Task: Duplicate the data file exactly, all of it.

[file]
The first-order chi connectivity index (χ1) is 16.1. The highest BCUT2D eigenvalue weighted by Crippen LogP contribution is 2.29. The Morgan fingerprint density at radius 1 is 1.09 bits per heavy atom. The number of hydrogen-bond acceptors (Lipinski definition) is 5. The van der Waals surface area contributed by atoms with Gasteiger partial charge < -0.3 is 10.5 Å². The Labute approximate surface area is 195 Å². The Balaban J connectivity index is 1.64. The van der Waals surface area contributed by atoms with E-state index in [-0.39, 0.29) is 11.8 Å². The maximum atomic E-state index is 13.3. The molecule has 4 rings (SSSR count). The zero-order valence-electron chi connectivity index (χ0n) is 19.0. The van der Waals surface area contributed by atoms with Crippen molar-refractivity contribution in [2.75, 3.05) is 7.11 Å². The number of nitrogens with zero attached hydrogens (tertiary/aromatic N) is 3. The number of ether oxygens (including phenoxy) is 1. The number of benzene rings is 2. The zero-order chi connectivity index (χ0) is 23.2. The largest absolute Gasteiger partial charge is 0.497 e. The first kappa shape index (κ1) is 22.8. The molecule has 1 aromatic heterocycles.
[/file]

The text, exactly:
The first-order chi connectivity index (χ1) is 16.1. The highest BCUT2D eigenvalue weighted by Crippen LogP contribution is 2.29. The Morgan fingerprint density at radius 1 is 1.09 bits per heavy atom. The number of hydrogen-bond acceptors (Lipinski definition) is 5. The van der Waals surface area contributed by atoms with Gasteiger partial charge < -0.3 is 10.5 Å². The Labute approximate surface area is 195 Å². The Balaban J connectivity index is 1.64. The van der Waals surface area contributed by atoms with E-state index in [-0.39, 0.29) is 11.8 Å². The maximum atomic E-state index is 13.3. The molecule has 4 rings (SSSR count). The zero-order valence-electron chi connectivity index (χ0n) is 19.0. The van der Waals surface area contributed by atoms with Crippen molar-refractivity contribution in [2.75, 3.05) is 7.11 Å². The number of nitrogens with zero attached hydrogens (tertiary/aromatic N) is 3. The number of ether oxygens (including phenoxy) is 1. The number of benzene rings is 2. The zero-order chi connectivity index (χ0) is 23.2. The largest absolute Gasteiger partial charge is 0.497 e. The first kappa shape index (κ1) is 22.8. The molecule has 1 aromatic heterocycles.